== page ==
Autocracy is the original of the state. The chieftain rules, the rest are ruled over. Now, autocracy is a fine way to run a society, if you happen to be the autocrat, or if you get on well with him. But, unless the autocrat is a great man, with an impartial sense of justice and a strong will to keep to it, it doesn't do much for anyone else.

Oligarchy is an evolution of autocracy, in which the chieftain is replaced by a committee. It leads towards the traditional three-class structure of political society: rulers, enforcers and urks. Oligarchy, like autocracy, doesn't do much for the urks, unless the rulers are enlightened. Which is rare.

The Athenians tried, back in the late 6th century BC, a new system, which came to be called democracy. The ideal underpinning this new system was equal suffrage – one man, one vote. That didn't include the women or the slaves, though.

The fourth model, shareholding, is much newer. So much so, that only voluntary societies have yet tried it, never political ones. Shareholding is like equal suffrage, in that people vote. But individuals' votes in the shareholding model are not equal. Under shareholding, your say is in proportion to your contribution.

Next I ask, what is government for? Before about 400 years ago – excepting ancient Athens – the answer would have been, government is for the benefit of the rulers. Government, back then, existed to enable the political class to rule effectively over the urks.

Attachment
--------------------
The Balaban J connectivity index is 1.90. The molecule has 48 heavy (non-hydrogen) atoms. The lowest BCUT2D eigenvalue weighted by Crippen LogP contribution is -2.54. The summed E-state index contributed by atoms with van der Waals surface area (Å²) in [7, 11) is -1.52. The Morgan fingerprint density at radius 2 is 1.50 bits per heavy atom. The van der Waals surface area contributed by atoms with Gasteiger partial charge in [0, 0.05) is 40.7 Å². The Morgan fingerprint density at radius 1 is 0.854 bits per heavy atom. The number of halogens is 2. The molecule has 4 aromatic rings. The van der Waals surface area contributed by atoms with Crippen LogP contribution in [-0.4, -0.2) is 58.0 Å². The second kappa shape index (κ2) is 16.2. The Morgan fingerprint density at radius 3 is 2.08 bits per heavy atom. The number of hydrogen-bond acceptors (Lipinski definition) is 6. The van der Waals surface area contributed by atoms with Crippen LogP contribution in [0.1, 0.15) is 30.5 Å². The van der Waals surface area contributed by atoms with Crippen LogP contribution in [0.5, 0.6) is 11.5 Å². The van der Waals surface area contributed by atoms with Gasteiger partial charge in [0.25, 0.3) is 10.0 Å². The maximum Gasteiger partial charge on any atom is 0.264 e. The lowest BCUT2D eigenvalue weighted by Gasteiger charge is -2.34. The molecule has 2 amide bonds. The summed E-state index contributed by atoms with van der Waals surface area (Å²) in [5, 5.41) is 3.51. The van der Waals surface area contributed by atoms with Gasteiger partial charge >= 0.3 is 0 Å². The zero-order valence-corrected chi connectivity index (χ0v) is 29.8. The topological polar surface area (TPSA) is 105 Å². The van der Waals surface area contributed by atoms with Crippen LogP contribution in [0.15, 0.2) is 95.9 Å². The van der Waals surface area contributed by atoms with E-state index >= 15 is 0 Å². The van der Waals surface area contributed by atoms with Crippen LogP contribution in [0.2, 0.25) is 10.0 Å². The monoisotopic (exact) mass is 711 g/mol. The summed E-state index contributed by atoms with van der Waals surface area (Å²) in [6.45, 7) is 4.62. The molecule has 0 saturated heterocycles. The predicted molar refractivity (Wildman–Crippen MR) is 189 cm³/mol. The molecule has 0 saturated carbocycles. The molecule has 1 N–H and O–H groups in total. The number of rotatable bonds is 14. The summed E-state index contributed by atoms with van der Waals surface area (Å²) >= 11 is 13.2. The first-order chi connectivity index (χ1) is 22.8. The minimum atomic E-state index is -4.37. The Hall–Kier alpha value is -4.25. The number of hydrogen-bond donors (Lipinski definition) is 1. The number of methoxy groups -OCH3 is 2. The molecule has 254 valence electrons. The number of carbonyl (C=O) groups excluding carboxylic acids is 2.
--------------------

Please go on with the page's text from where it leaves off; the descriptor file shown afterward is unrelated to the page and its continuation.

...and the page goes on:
Out of the Renaissance and Enlightenment, though, there grew a different view. In this view, government is for the public good. That is, as John Locke identified, the good of every individual (criminals excepted), as far as it can be achieved by common rules of law. Government – good government – is for the benefit of the governed, not of the rulers.

As long as criminals exist, good people will always be at a disadvantage against them. Those who abstain from violence, theft and fraud are always liable to become victims of the rogues that use them. So there is benefit for good people in co-operating to defend themselves against rogues. There is also benefit for good people in having a basic code of simple rules to avoid inconveniencing others, and a just mechanism for resolving disputes. Hence the positive value of government – so long as it is on good people's side.